LCCE guitarist Michael Goldberg, who will perform in all three selections on next month’s program (photograph by Vivian Sachs, courtesy of LCCE)
The final program to be given in the 25th anniversary season of the Left Coast Chamber Ensemble (LCCE) will feature music by Arnold Schoenberg that is seldom performed. One of the biggest problems with arranging a performance of his Opus 24 is that of recruiting the necessary performers. Only seven instrumentalists are required; but the parts are for violin, viola, cello, mandolin, guitar, clarinet, and bass clarinet, not the sort of instrumentation one encounters in the serenades of Wolfgang Amadeus Mozart. In addition, the fourth of the seven movements sets one of Petrarch’s sonnets, whose vocal line requires a bass voice.
Schoenberg was working on this piece at the same time he was wrestling with the theoretical problems behind what would emerge as his twelve-tone technique (between 1920 and 1923). His decision to call his Opus 24 a serenade suggests that his intention was to demonstrate that his efforts to depart from the concept of a tonal center constituted a logical step in the evolution of past approaches to composition. By the time he began work on Opus 24, Schoenberg had invested several years into taking what is now called “free” approaches to atonality. The sonnet setting marks his first use of the twelve-tone technique, while all of the instrumental movements present some of the composer’s last approaches to “free” atonality.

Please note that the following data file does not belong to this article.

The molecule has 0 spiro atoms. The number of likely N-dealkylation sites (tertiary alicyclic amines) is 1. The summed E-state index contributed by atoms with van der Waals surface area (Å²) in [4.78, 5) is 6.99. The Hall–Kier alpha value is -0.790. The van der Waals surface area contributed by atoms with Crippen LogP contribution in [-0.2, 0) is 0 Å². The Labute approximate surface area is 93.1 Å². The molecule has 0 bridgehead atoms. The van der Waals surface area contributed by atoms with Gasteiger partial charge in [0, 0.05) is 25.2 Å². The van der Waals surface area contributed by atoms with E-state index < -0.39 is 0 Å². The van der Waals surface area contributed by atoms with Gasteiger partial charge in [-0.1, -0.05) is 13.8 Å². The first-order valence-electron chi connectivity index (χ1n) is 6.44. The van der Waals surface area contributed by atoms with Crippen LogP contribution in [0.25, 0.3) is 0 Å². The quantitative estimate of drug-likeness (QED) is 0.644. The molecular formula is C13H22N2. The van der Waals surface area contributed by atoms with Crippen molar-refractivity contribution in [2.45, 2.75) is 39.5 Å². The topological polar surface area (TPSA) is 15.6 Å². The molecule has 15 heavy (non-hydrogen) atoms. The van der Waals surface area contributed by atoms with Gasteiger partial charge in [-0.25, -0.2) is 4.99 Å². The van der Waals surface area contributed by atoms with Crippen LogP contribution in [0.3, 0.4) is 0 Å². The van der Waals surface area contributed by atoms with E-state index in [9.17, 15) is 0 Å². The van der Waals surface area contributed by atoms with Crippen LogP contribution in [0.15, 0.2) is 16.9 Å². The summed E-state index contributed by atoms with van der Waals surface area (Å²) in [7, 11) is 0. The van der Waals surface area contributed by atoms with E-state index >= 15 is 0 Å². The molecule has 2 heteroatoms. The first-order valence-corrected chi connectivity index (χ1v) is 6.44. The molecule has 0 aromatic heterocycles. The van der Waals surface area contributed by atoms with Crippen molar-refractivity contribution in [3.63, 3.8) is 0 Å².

This past January Michael Tilson Thomas (MTT) prepared a program that included Schoenberg’s Opus 42 piano concerto with Emanuel Ax as the soloist. MTT provided a brief introduction of remarks that could be distilled down to a simple piece of advice to the audience, “Listen to the rhythm, not the atonality.” If it was not hard to detect traditional Viennese schmaltz in the rhythms of Opus 42, those of Opus 24 are jauntier and perhaps shaded with a bit of the decadence that Christopher Isherwood tried to captured in the two novellas he collected under the title The Berlin Stories. Think of a cabaret band trying to anticipate the bebop innovations of Charlie Parker and Dizzy Gillespie.
LCCE will set the stage, so to speak, for Opus 24 by presenting two other serenades. The earlier of these was written by one of Schoenberg’s lesser-known students. The student was Sándor Jemnitz; and the selection will be his Opus 33 trio for violin, viola, and guitar, which he composed in 1932. The other piece to be performed will be the world premiere of a serenade entitled “Rinconcito” that Nicolas Lell Benavides composed for LCCE, following Schoenberg’s lead of adding a guitar to a string trio.
The San Francisco performance of this concert of serenades will take place on Monday, May 21, in the Recital Hall of the San Francisco Conservatory of Music (SFCM). SFCM is located at 50 Oak Street, between Van Ness Avenue and Franklin Street and a short walk from the Van Ness Muni station. Tickets will be sold at the door for $35 for general admission and $18 for those under the age of 35. However, if the tickets are purchased in advance through a Vendini event page, the prices will be $30 for general admission and $15 for those under the age of 35. (The discount is applied after the number of tickets to be purchased is specified.) Those requiring further information may call 415-617-5223 (LCCE).